Many Canadians are losing interest in the happenings at Buckingham Palace, and don't like the idea of Prince Charles taking over after Queen Elizabeth dies, a new poll released on Victoria Day indicates.
"Just fewer than four in 10 favour abolishing monarchy in Canada upon the death of the Queen," Forum Research says in a release Monday, based on the poll of nearly 1,300 Canadians.
Fifty-four per cent of the 1,286 polled don't want to see Charles on the throne after his mother dies.
While about 45 per cent of those polled were against distancing the nation from its royal roots, men (44 per cent), the rich (46 per cent of those earning $80 to $100,000 annually), Quebecers (71 per cent),NDPers (49 per cent), francophones (72 per cent) and moms with kids under age 18 (46 per cent) think severing those ties is just what Canada needs.
About 16 per cent of respondents didn't have an opinion either way, Forum Research said.
The results in some ways mirror numbers from a poll taken in 2013 following the birth of Prince George to Kate, the Duchess of Cambridge, and husband Prince William. Thirty-seven per cent of Canadians polled were armchair monarchy abolitionists back then, with 48 per cent opposed.
"These measures appear to be static across two years, but you must remember that we polled immediately after a royal birth each time. It is clear there are a substantial number of people who, while they support the monarchy in Canada, don't necessarily support the heir apparent," Forum Research president Lorne Bozinoff said in a release.
William and his wife, the Duchess of Cambridge, became parents again last month, to a girl, named Charlotte Elizabeth Diana.
'I believe in the monarch'
Despite the latest poll's results, the monarchy has its fair share of Canadian fans.
The royals have always been popular with people such as Jo-Anne Giesbrecht, who grew up with Elizabeth as their Queen.
"I believe in the monarch. I've always believed in it," she said, showing off her "royal room" filled with memorabilia.
"I think they should be as relevant as they always have been."
But a new generation, led by Prince William, is attracting a new following, says Belinda Bigold, owner of High Tea Bakery in Winnipeg.
Three weeks after Princess Charlotte was born, she's still trying to keep up with the orders of mini imperial cookies decorated with baby pink crowns.
"It's the diehard royals with their tea parties, but all the ladies who are pregnant or just had babies, now you have the little crowns at their baby showers," she said.
"Will and Kate have really brought back the popularity. Now she wears a dress and it sells out in 10 seconds, it's the same thing with the babies. They've brought in a whole new audience of younger people."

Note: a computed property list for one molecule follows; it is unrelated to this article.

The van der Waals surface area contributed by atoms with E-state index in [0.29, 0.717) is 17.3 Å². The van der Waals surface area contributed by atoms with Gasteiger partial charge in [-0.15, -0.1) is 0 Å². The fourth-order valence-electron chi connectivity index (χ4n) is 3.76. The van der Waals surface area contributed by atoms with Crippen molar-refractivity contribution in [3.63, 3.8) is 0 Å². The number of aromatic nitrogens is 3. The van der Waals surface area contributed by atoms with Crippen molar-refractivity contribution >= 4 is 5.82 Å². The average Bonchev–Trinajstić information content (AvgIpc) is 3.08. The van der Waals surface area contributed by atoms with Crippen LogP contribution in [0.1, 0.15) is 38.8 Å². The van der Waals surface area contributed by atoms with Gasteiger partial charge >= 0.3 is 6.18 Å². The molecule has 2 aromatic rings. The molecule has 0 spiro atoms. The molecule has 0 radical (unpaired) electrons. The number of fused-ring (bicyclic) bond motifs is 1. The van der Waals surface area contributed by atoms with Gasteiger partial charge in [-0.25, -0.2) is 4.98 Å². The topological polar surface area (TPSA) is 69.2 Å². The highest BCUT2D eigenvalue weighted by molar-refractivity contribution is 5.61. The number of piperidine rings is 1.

49% of youth against monarchy
The Forum Research poll tells a slightly different story.
Forty-nine per cent of young people in the poll were in favour of abolishing the monarchy in Canada.
"How you ask the question changes everything," said J.J. McCullough, a political commentator and the B.C. spokesman for Citizens for a Canadian Republic.
"Should Canada abolish the monarchy? Should Canada cut ties to the British Royal Family? That gets a very different response from: Should Canada have a Canadian citizen living in Canada as head of state of Canada?"
A whopping 73 per cent of Forum Research poll voters think Canada's head of state should be Canadian born and reside in Canada.
McCullough and his group wants to see Canada transition from a constitutional monarchy with a foreign monarch as head of state to a democratic republican system with a Canadian resident as head of state.
"It seems preposterous that a 21st-century, independent democratic country like Canada still has a foreign monarch, our colonial master as our nominal head of state," he said. "It's confusing and humiliating that Canada still has to pay deference to a monarch across the sea."
He points to countries like Germany and India as examples, where there's a figurehead president who's either elected directly by the people or chosen by parliament.
"We'll always have our history as a British colony but at some point, you evolve out of this in the same way that children moving out of the parents' basement, countries move out of the nest of the colonial mother hen and I think that's the point Canada is at now," McCullough said.
Monarchy central to constitution
However, it wouldn't be easy to replace the monarchy, said Philippe Lagassé, associate professor of public and international affairs at the University of Ottawa.
The important thing to remember is that there's a vast difference between the Royal Family and the legal office of the Crown.
"Whatever you think of the people that surround it, as an institution, it's fairly central to the constitution," Lagassé said.
"So it wouldn't be impossible to get rid of but would require some legal gymnastics — especially if you wanted to do it without launching us into a constitutional amending procedure."
Opening the Constitution would create a whole other set of problems. Different provinces and groups like First Nations would want to renegotiate their roles in the confederation.
Meanwhile, the popularity of the royals actually gives the republicans ammunition.
"Having the celebrity aspect means they can say, 'This is all hogwash, it's all meaningless, it's empty,'" he said.
Darcie von Axelsteirna, Manitoba chairman of the Monarchist League of Canada, is a strong supporter of keeping the Queen — and future king — as Canada's head of state.
"I think it's a part of our national identity and it represents all of Canada and Canada's history. It's non-political, non-partisan and a symbol for everyone in Canada," she said, adding she's not worried about the monarchy's future in Canada.
"The monarchy is a very old institution but it's not a stationary one. It's always changing. It's existed for over 1,000 years and that's an example of how adaptable it is."